A couple years ago, Alison Hildreth was standing on a stepladder in her Portland studio, working on the top portion of an enormous painting, when she miscalculated which step she was on. When she landed, the back of her head smacked against the floor. Now 89, she remembers lying there a while, seeing stars and thinking about the effectiveness of her Apple Watch, which asked her if she was okay but offered no solutions when she replied that she didn’t know. Eventually, she got up and walked to the studio space next door, where her neighbor happened to have a bag of frozen peas. “I put the peas on my head, put on a hat to keep it there,” Hildreth says, “and I got back to work.” Did the incident deter her from using stepladders? She laughs, then tells me it did not.
Hildreth has been making art for as long as she can remember. When she was nine, during the Second World War, her parents moved to Falmouth, and she set up a studio in her bedroom closet, where she made tiny oil paintings and poured molten lead into molds for toy soldiers, building miniature armies. It was a time, she remembers, when she felt surrounded by evidence of the war: nets across Casco Bay to keep out enemy submarines, 16-foot battleship guns on Peaks Island, nighttime drivers blacking out the tops of their headlights so they couldn’t be seen by aircraft. “How do you process all of this?” she asked me this summer. She was sitting, in a rare moment of stillness, on a bench behind a gallery in downtown Vinalhaven, where she’s been coming with her family since the 1960s. “It’s a scary world,” she said, “and we are lucky to be artists, because it’s a way of understanding things.”
This has, more or less, been her trajectory since her toy-soldier days: processing the world around her — in all its beauty and danger, micro and macro — through art. She devours books, magazines, and news of all kinds. She was late picking me up from the ferry because her head was buried in the latest Sally Rooney novel. Her Vinalhaven studio is cluttered with volumes on nature and astronomy, along with books of maps. The drawings pinned to the walls — alongside notes from her granddaughter, addressed to “Wooly,” which is what friends and family call her — are sparse on color and influenced by cartography, elegant patterns of lines and cells that thread the needle between representation and abstraction. They evoke, in Hildreth’s unpretentious telling, the movement of migrants, fortified cities, the destruction of ancient libraries, rivers turning black with ink from the pages of discarded books, bee-communication techniques, and patterns of trails formed by networks of ants.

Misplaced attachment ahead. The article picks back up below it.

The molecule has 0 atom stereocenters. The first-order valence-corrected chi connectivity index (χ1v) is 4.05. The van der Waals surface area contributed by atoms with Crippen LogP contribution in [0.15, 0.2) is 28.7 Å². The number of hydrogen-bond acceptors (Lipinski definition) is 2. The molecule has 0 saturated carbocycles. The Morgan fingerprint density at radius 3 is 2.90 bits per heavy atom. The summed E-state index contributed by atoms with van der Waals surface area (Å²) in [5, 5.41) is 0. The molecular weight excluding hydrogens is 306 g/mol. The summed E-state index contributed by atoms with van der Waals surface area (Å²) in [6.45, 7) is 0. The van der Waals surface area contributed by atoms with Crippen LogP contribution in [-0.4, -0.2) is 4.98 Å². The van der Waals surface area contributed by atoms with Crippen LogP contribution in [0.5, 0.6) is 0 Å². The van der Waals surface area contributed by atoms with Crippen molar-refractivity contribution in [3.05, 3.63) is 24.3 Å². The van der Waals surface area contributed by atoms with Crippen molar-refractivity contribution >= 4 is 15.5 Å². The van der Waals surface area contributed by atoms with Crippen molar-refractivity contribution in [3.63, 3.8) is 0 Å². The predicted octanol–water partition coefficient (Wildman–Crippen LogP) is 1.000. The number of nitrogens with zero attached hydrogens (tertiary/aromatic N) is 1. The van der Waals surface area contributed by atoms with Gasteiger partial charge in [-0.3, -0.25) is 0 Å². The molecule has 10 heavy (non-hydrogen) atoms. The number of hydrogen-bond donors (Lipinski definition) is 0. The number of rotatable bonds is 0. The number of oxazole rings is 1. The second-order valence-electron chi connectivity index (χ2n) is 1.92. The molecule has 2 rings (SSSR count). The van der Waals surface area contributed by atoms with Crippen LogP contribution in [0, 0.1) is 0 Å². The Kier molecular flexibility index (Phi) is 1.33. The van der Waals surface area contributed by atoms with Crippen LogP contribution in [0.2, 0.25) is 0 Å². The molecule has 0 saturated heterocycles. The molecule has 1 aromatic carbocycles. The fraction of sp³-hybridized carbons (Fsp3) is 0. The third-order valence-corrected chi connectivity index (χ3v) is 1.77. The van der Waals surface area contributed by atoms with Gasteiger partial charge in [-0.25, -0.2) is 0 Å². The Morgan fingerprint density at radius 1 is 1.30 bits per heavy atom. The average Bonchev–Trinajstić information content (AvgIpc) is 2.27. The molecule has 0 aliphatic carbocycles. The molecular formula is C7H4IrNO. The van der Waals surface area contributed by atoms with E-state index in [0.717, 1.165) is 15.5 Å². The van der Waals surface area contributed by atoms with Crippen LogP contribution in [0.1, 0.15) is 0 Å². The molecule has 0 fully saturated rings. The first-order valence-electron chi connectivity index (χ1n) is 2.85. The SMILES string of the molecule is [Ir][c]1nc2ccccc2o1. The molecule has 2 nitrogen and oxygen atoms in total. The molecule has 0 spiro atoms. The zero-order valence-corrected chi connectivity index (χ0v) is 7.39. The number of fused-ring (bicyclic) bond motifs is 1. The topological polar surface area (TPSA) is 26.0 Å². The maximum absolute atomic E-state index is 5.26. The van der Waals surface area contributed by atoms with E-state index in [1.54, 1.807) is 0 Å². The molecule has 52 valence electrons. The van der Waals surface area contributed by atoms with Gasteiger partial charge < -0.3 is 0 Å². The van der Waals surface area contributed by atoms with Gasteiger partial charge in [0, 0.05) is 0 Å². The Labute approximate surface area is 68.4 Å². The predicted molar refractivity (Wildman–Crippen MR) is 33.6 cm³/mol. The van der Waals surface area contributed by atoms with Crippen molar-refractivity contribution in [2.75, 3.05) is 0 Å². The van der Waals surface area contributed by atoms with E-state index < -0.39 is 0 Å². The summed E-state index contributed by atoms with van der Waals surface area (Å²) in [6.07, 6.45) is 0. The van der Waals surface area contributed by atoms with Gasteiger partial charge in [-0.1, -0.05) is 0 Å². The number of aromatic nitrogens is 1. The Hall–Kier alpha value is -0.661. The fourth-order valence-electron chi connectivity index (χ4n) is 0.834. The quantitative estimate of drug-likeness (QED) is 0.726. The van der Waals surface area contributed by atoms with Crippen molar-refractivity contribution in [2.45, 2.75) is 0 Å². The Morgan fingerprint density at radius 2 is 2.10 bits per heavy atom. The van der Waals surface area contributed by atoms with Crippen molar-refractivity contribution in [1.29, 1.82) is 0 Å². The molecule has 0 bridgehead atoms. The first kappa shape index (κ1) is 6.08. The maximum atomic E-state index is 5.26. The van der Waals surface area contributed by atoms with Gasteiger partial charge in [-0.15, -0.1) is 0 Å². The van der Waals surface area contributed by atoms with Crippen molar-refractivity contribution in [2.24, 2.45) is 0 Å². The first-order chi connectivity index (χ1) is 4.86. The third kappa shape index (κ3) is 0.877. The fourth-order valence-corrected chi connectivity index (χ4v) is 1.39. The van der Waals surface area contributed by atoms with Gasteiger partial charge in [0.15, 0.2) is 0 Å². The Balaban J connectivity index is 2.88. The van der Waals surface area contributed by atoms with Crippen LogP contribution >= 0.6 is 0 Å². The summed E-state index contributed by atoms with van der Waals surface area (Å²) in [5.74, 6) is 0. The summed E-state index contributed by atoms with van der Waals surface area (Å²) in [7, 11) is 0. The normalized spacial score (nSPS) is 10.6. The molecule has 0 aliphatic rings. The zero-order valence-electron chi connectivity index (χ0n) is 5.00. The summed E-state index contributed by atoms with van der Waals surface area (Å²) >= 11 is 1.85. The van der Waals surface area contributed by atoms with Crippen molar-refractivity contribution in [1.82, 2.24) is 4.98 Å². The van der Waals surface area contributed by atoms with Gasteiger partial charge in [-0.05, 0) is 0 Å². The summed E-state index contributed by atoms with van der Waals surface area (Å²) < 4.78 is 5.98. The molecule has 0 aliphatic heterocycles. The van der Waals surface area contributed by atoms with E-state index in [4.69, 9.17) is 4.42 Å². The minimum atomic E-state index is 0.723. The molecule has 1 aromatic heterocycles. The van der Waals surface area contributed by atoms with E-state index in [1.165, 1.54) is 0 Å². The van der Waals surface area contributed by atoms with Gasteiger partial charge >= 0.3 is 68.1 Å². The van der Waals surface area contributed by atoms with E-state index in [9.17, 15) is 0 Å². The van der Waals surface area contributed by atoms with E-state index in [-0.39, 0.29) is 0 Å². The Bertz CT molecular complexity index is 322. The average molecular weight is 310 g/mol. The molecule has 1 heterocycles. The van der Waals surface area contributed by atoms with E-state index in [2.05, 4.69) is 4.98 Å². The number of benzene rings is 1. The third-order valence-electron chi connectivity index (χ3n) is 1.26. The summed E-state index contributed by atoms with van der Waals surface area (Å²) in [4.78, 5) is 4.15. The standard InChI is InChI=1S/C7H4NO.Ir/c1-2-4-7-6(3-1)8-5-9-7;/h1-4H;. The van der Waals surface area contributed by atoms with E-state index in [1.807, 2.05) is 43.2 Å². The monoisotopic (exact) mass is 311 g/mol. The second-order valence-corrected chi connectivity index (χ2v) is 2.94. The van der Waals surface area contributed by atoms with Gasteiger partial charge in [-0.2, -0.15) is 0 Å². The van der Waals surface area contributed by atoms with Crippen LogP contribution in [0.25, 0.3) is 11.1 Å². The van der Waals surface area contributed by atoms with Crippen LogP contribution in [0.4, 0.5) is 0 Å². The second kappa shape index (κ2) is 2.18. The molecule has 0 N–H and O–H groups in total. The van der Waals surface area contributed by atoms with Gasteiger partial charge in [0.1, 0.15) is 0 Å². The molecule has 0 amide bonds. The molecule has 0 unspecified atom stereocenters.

After a long phase during which she depicted almost nothing but bats — etchings, paintings, and blown-glass sculptures of the creatures that used to fly from her Vinalhaven barn in huge swarms — she more recently turned her attention to the cosmos. Her giant astronomical paintings, inspired by images from NASA’s Webb telescope, are on display this fall at Rockland’s Center for Maine Contemporary Art. It’s one of three contemporaneous solo shows, which also include an exhibition of her drawings at Vinalhaven’s New Era Gallery and a retrospective at Portland’s Speedwell Projects.
It has all felt “overwhelming and terrifying,” she said, like putting your child out into the world to be judged. And it is happening, she cracked, “because I’m so ancient.” But as Hildreth and I careened down bumpy dirt roads in her beat-up Subaru Outback, she seemed anything but. As we passed by one of Vinalhaven’s quarries, she waved at it and said, “My family swims there. Wimps that they are. I’m the only one who still swims in the ocean.”